Marlene’s new chef10/4/2017
Jacob Demars is a New Englander who comes to town via Denver, Chicago and Charleston
Until the first freeze, October is the best month for food in Iowa. The overlap of summer and fall fruits and vegetables provides a happy feast. It’s also the return of soup season, and it’s not too hot to eat outdoors. There is no setting in town more distinguished than that of Chef’s Palette at the Des Moines Art Center. Three of the world’s greatest 20th century architects all contributed marvelous buildings that meld on the café’s outdoor patio. No one coaxes more flavor out of soups than chef and owner Rosie Punelli. Her signature curried cauliflower bisque is a classic. Crowds are back, too, and that was not the case so much before Punelli’s return.
Another delightful outdoor spot is Marlene’s at Sevastopol Station. Unfortunately, they are not currently serving lunch, so hours of daylight there are limited. The happy news is that Marlene’s has a crack new chef. Jacob Demars is a New Englander who comes to town via Denver, Chicago and Charleston. He worked in two Michelin starred restaurants — Elizabeth and Spiaggia in Chicago. He is here, like so many other of Des Moines’ best chefs, for the love of an Iowa lady.
This place is not for everyone. Photos I posted on Facebook drew several comments about portions, which are not huge. Harbinger and Eatery A are probably the two restaurants in town that most resemble Marlene’s, with Demars in the kitchen. Each plate here is a work of art. Among the dishes I enjoyed were carrot steeped in malt with carrot puree, rice noodle, a lime cube and malt soil. The description does no justice to the dish. Demars served a lightly cooked tomato in pearl barley that had been tossed in beer vinegar. His risotto carbonara featured pecorino.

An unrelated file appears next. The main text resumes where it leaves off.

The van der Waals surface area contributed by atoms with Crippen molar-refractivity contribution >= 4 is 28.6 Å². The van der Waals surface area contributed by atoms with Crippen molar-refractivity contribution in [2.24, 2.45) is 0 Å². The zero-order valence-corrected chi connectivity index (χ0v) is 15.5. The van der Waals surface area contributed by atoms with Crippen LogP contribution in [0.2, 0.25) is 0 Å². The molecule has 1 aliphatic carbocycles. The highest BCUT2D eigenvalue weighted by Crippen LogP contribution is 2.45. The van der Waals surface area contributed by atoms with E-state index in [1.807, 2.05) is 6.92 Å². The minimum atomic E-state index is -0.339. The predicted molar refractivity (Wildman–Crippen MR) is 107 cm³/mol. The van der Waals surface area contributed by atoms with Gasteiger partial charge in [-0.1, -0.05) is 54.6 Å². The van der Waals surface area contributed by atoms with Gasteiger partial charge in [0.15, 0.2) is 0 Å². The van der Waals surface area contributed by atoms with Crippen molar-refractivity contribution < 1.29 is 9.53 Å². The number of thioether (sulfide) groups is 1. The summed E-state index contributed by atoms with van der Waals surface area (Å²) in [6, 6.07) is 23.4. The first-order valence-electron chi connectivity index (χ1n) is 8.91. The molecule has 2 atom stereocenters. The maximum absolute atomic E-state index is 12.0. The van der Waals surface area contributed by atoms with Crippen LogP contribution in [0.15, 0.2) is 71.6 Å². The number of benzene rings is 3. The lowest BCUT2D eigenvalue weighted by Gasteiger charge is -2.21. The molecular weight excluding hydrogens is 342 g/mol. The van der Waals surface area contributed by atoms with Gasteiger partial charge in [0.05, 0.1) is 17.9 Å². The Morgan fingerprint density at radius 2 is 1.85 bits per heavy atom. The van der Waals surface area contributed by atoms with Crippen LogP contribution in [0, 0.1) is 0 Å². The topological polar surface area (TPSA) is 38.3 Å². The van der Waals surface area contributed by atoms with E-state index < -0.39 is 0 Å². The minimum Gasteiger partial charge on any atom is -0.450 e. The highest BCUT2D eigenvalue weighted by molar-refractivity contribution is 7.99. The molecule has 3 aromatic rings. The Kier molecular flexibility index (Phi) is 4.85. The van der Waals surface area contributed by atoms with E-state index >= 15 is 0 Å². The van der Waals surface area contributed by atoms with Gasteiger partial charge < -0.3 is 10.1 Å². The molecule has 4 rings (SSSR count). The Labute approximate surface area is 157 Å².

His seaweed salad included cucumber, tomato, quinoa and sesame seed vinegar. Pork tenderloin was seared medium and served with wasabi (which works well), red cabbage and summer squash purees. A large scallop was seared and served with curried poblano pepper, cauliflower and a scallop chip. The only dish that disappointed me at all was salmon that was cooked well done and plated with peas, pea puree and pearl onion. The best thing I tried was a corn soup made with red corn silk.
The menu should not scare larger appetites away. It does include a double cheeseburger, a hefty beef tenderloin and chicken wrapped in sausage. Cured pigs head is thinly sliced and served with arugula and spinach gel. Pork belly is served with baby bok choy, corn nuts and cranberry gel.
The dessert menu is only two items, but one is a superstar. It’s called pine and is made of pine ice cream with chocolate crumbles and squash. Marlene’s has been an excellent restaurant since it opened. I miss the crab bisque they no longer make. It’s reached a new level with Demars, though. It’s one of the town’s very best.
The top chain restaurants in sales per store surprised the hell out of me. No. 1, by a huge margin, is Chick-Fil-A. Panera came in second, Whataburger (a mostly Texas chain) is third, and Jason’s Deli is fourth. McDonalds and Subway still lead the way in total sales… Confluence Brewery opened a large new beer garden… Luigi’s is again open for lunch after taking the summer off… Heavenly Asian opened a Gansu and Sichuan restaurant in Valley Junction. Lamb is featured in Gansu cooking… Enosh Kelley, the former James Beard Award semifinalist at Bistro Montage, became head of Pillar Technology’s Forge Des Moines. ♦